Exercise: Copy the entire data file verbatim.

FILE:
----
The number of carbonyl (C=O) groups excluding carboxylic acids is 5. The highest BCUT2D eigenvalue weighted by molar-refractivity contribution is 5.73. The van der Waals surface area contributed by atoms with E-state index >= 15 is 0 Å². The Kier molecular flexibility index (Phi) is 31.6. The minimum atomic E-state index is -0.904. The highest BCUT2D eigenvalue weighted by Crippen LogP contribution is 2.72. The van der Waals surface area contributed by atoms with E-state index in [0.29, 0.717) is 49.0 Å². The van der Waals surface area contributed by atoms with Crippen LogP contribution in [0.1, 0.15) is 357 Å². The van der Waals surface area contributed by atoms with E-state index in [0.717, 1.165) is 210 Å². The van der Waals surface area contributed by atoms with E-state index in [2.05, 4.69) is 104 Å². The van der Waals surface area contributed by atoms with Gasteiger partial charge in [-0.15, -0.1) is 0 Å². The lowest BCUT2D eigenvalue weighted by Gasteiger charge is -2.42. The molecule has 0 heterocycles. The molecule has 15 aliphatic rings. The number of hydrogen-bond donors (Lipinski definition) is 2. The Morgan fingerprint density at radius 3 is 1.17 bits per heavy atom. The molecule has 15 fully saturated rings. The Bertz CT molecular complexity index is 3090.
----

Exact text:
The number of carbonyl (C=O) groups excluding carboxylic acids is 5. The highest BCUT2D eigenvalue weighted by molar-refractivity contribution is 5.73. The van der Waals surface area contributed by atoms with E-state index >= 15 is 0 Å². The Kier molecular flexibility index (Phi) is 31.6. The minimum atomic E-state index is -0.904. The highest BCUT2D eigenvalue weighted by Crippen LogP contribution is 2.72. The van der Waals surface area contributed by atoms with E-state index in [0.29, 0.717) is 49.0 Å². The van der Waals surface area contributed by atoms with Crippen LogP contribution in [0.1, 0.15) is 357 Å². The van der Waals surface area contributed by atoms with E-state index in [0.717, 1.165) is 210 Å². The van der Waals surface area contributed by atoms with E-state index in [2.05, 4.69) is 104 Å². The van der Waals surface area contributed by atoms with Gasteiger partial charge in [-0.15, -0.1) is 0 Å². The lowest BCUT2D eigenvalue weighted by Gasteiger charge is -2.42. The molecule has 0 heterocycles. The molecule has 15 aliphatic rings. The number of hydrogen-bond donors (Lipinski definition) is 2. The Morgan fingerprint density at radius 3 is 1.17 bits per heavy atom. The molecule has 15 fully saturated rings. The Bertz CT molecular complexity index is 3090.